Of course, these search engines are getting smarter by analyzing the actual content of pages, instead of relying on the content of the meta title & meta description tags. However, it cannot be denied that they share the same topic. And when it's the same topic, search engines will choose the most suitable page to put on the SERP. So do pages 2, 3, … have a chance of being displayed on the SERP as page 1? I doubt that!

With the above characteristics of a website built on WordPress, we do not encourage you to index pages 2, 3, … of archive pages. Let the first page of the archive page have the biggest advantage and index it.

However, be careful, experiment, and test all your changes thoroughly. Because whatever we do is based on our own analysis and evaluation. None of us can guarantee that search engines will work exactly the way we think they will.

Exception: forum thread pagination

The only exception we observe is that paginated pages for forum threads should be indexed. The reason is that the content of each thread is the discussion or answer to the main topic of the thread. Each page contains unique, useful content. When users search the forum, they will often immediately find these answers, instead of going to page 1 and navigating to the following pages.

In a forum thread, each reply is a piece of content of the page
In a forum thread, each reply is a piece of content of the page

Note that many forums do not have direct permalinks to answers in a thread for the same question. That is the difference between forum threads and archive pages in WordPress.

WordPress archive pages are a collection of articles or products and each article or product has its own permalink pointing to them and they have a separate topic. In a forum, each discussion or answer is not a separate post but rather parts of content that make up a thread. Therefore, each page of the thread should be considered a page with independent, unique content and should be indexed.

How to noindex paginated archive pages?

If you use Slim SEO, this plugin already provides a slim_seo_robots_index filter for you to change the value of the meta robots index tag. To set noindex for the paginated page, use the following snippet:

add_filter( 'slim_seo_robots_index', function ( $index ) {
    return ( is_home() || is_archive() ) && is_paged() ? false : $index;
} );

This code checks whether you are on the blog or archive page and are on paginated pages, then set meta robots to noindex.

To use this code, you need to insert it into your theme's functions.php file or use a plugin like Code Snippets to add it to your website.

What happens when you don't index paginated pages?

Since paginated pages are not indexed, the number of indexed pages on your website will decrease. However, the quality of the remaining pages will increase, because they are not considered to be duplicate content with the remaining pages.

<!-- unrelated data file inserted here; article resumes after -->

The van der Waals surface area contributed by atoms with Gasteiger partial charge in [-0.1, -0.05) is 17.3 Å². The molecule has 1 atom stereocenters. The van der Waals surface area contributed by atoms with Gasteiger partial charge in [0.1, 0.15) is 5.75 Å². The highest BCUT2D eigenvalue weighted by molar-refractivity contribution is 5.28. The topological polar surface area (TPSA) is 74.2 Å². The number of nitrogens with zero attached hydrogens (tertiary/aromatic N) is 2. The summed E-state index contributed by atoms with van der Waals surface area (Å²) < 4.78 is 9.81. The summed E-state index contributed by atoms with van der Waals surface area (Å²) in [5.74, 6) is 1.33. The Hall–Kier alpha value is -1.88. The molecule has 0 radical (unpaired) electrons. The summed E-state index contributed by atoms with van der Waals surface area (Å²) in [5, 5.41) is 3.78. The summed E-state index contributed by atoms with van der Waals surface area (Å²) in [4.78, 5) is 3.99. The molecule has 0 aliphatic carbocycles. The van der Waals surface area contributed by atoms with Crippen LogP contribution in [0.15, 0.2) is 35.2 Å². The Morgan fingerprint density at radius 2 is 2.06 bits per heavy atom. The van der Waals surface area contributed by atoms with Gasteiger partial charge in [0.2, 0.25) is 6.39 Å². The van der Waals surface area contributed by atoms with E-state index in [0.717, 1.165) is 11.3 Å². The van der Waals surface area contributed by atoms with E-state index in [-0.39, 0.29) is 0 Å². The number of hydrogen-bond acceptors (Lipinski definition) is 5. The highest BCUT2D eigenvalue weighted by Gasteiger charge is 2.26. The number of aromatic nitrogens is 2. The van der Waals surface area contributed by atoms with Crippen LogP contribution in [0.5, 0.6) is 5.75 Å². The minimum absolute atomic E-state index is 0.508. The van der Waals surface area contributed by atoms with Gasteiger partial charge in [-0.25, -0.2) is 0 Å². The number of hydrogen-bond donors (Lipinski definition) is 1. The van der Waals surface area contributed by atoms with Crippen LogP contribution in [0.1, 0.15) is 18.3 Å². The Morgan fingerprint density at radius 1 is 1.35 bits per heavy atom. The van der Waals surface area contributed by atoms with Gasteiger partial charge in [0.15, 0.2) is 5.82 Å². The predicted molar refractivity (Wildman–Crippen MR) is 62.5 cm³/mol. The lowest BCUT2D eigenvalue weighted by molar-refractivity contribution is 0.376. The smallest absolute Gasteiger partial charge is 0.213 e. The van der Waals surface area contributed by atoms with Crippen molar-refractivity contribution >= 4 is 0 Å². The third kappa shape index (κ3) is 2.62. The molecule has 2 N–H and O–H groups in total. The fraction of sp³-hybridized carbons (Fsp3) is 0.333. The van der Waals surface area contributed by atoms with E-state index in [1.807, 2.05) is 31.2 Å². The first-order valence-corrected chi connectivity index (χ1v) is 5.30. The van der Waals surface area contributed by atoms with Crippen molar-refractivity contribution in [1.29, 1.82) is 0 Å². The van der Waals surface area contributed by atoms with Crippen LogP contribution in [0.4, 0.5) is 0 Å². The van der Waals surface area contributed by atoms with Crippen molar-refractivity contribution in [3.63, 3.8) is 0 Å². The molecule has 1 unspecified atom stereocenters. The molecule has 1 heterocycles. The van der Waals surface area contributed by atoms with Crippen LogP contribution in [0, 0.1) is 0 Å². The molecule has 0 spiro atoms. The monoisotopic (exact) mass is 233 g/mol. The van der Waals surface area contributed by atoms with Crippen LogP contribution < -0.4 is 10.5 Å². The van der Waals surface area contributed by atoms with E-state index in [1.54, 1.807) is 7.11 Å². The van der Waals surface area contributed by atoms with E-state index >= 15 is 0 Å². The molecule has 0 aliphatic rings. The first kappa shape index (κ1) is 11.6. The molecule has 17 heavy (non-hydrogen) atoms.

Therefore, when displayed on SERP, search engines will easily choose the most suitable website for users, which can help improve your rankings.

Should you set canonical URLs of pages 2, 3, … to page 1?

A common question when dealing with pagination is should the canonical URLs of these pages point to the first page of the category or taxonomy. The reason given behind this act is that pages 2, 3, … are not indexed and we want to strengthen page 1.

However, doing so is not beneficial. The canonical URL tag is used when there are multiple versions of a URL on your website, and the canonical URL is used to specify the priority URL, the URL that search engines will use to deliver to users.

In the case of pagination, each paginated page has its own URL, and they are all separate, independent web pages themselves. They are not different versions of the same URL or provide the same content. They are completely different, and therefore canonical URLs should not be used for them.


Setting noindex for pagination is one of the issues often discussed when optimizing SEO for WordPress websites. When you apply this method, carefully analyze your website to see if the issues in the article are appropriate, or if any consequences that need to be considered when doing so.

And most importantly, SEO is about testing. You need to test the effects of these changes on your website. You should start with a single category of the website. If something is inappropriate, or has a negative impact, you should adjust it. If the change is appropriate, apply it more widely throughout the website.

We hope this article is helpful for you to optimize your website for SEO effectively and if you love this article, please share it with your friends, partners, or employees.


  1. If pages 2, 3, 4, etc., which include some products, aren't indexed, won't those particular product pages be treated by Google as orphan pages?